Easter on the trail
This Easter marked an important milestone for Jerry Parker, an Appalachian Trail thru-hiker who completed the 2,160-mile trail before it was cool.
March 27 was the 25th anniversary of Parker’s Easter Sunday tradition of mornings on the trail, an annual event that he organizes with the help of about a dozen other people, feeding more than 100 thru-hikers a hefty breakfast. Parker, 65, did the trail in 1979, when lass than 200 people reached the 2,000-mile mark — much fewer than the nearly 900 who did so in 2013.
“You would not believe the impact you make on people’s lives,” said Parker, who lives in Cullowhee. “I have more stories than you probably have time to listen to about why people come back.”
Parker recalls feeding a husband and wife about seven or eight years ago. A few years later, the woman reappeared at the tent on Easter.
“She started crying,” Parker said. “She was scattering her husband’s ashes. He had passed away from cancer.”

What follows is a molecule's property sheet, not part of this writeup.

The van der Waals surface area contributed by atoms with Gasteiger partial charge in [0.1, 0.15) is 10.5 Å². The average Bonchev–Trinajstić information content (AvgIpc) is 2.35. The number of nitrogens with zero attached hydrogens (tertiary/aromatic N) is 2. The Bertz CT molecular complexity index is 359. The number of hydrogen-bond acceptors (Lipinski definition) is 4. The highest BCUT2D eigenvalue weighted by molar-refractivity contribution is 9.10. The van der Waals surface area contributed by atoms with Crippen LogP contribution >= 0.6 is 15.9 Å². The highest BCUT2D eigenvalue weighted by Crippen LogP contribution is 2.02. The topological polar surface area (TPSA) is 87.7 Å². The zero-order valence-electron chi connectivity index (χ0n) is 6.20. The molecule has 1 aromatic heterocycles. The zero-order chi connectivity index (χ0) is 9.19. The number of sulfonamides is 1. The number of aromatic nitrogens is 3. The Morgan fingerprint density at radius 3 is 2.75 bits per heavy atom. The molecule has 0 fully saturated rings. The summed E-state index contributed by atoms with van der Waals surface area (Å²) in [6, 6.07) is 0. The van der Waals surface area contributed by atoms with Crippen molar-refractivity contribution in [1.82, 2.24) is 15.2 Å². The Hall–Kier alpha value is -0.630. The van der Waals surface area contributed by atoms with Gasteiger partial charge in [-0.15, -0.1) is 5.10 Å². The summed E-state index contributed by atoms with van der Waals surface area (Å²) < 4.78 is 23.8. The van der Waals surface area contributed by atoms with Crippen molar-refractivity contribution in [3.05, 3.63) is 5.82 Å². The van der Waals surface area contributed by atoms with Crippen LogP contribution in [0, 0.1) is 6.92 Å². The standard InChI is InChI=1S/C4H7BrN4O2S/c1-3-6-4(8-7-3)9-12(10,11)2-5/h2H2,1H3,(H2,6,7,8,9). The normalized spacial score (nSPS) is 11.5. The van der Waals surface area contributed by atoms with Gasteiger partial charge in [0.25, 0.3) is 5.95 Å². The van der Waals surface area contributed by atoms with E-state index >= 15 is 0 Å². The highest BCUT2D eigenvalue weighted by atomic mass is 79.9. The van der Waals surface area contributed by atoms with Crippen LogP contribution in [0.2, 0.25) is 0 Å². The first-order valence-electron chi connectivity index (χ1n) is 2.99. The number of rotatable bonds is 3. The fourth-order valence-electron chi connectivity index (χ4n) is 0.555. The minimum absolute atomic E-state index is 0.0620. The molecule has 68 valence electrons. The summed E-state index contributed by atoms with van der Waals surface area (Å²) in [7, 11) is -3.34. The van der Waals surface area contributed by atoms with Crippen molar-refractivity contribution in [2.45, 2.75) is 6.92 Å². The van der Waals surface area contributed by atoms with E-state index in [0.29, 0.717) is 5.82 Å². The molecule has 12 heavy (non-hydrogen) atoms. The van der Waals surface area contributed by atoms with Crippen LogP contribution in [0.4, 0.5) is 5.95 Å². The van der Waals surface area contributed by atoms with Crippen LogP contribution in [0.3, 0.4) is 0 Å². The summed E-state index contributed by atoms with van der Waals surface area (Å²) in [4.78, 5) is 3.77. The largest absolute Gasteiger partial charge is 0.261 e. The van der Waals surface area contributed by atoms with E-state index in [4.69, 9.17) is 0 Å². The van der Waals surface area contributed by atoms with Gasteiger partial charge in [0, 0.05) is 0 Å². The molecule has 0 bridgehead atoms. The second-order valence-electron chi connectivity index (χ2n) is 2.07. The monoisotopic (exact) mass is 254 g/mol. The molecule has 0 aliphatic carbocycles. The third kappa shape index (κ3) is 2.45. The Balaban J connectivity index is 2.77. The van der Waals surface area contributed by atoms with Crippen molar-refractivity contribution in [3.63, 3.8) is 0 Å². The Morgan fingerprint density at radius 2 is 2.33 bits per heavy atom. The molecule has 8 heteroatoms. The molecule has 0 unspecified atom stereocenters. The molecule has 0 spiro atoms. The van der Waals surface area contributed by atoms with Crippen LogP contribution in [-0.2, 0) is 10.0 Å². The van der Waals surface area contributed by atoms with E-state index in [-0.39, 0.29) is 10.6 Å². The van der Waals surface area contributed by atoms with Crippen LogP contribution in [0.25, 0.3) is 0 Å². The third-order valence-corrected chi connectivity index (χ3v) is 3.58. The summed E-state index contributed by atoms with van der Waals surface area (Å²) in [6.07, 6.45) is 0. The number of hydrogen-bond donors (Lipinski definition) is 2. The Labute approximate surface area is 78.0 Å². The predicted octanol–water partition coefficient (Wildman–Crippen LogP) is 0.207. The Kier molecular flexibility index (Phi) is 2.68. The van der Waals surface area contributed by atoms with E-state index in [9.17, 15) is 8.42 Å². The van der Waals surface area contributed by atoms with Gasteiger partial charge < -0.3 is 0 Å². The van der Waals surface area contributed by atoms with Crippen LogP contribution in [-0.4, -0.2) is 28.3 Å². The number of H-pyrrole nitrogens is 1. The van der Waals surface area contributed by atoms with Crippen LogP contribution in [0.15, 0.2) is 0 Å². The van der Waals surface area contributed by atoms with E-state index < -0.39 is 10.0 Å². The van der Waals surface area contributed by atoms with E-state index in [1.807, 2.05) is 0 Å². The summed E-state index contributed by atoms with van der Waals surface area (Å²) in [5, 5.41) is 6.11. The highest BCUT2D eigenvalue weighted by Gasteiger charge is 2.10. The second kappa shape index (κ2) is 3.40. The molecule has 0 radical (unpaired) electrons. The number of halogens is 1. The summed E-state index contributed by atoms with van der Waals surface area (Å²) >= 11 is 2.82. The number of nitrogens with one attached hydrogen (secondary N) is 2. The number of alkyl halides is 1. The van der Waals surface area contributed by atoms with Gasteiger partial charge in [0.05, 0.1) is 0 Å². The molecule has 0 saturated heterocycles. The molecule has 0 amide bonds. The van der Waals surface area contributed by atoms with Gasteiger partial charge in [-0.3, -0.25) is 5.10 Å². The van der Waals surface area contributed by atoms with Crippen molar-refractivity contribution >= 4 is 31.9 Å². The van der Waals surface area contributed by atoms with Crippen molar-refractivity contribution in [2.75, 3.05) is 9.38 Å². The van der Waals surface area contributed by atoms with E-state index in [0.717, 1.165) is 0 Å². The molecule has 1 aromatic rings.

Many years, the feedees become the feeders, with Parker vouching for the fact that people have returned from as far as Alabama, Louisiana and Kentucky to take part in the Easter tradition. Typically, the crew will set up camp Saturday evening at Deep Gap, in the Standing Indian area of the A.T. near Franklin, and wake up Sunday to start cooking.
“Write your order and don’t be shy!” read the instructions on the paper menu handed out to passing thru-hikers. Choices include multiple choices of bread, drinks, omelets with a plethora of topping choices, and sandwiches for takeout.
They call themselves the omelet angels.
Over the years, Parker has taken hundreds and hundreds of photos, just as he did during his 1979 thru-hike with the 1975 Canon EF that still works 40 years later.
“Most of the images are imprinted in my mind to this day,” Parker said. “The trail becomes forever part of one’s fiber, soul and being. Perhaps that is why I do it year after year.”
— By Holly Kays, staff writer